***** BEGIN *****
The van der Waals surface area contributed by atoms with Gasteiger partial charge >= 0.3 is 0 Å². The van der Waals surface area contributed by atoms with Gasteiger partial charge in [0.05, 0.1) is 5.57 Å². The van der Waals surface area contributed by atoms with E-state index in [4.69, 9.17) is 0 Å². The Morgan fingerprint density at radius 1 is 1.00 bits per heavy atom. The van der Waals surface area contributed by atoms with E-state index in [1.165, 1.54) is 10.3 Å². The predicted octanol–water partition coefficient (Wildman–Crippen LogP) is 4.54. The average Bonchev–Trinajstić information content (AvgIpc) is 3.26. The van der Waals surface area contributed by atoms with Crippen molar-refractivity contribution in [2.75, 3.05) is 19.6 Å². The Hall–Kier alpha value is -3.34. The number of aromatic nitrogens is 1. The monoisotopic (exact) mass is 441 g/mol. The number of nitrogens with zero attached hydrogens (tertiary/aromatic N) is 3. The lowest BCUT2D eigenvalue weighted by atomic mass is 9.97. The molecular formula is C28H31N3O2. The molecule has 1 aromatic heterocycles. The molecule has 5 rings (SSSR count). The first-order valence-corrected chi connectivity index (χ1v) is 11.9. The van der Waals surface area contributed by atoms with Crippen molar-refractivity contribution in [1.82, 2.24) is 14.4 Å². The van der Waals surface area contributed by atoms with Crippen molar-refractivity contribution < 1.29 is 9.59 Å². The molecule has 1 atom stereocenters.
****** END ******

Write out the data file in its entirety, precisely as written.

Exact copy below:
The van der Waals surface area contributed by atoms with Gasteiger partial charge >= 0.3 is 0 Å². The van der Waals surface area contributed by atoms with Gasteiger partial charge in [0.05, 0.1) is 5.57 Å². The van der Waals surface area contributed by atoms with E-state index in [4.69, 9.17) is 0 Å². The Morgan fingerprint density at radius 1 is 1.00 bits per heavy atom. The van der Waals surface area contributed by atoms with E-state index in [1.165, 1.54) is 10.3 Å². The predicted octanol–water partition coefficient (Wildman–Crippen LogP) is 4.54. The average Bonchev–Trinajstić information content (AvgIpc) is 3.26. The van der Waals surface area contributed by atoms with Crippen molar-refractivity contribution in [2.75, 3.05) is 19.6 Å². The Hall–Kier alpha value is -3.34. The number of aromatic nitrogens is 1. The monoisotopic (exact) mass is 441 g/mol. The number of nitrogens with zero attached hydrogens (tertiary/aromatic N) is 3. The lowest BCUT2D eigenvalue weighted by atomic mass is 9.97. The molecular formula is C28H31N3O2. The molecule has 1 aromatic heterocycles. The molecule has 5 rings (SSSR count). The first-order valence-corrected chi connectivity index (χ1v) is 11.9. The van der Waals surface area contributed by atoms with Crippen molar-refractivity contribution in [1.82, 2.24) is 14.4 Å². The van der Waals surface area contributed by atoms with Crippen molar-refractivity contribution < 1.29 is 9.59 Å². The molecule has 1 atom stereocenters.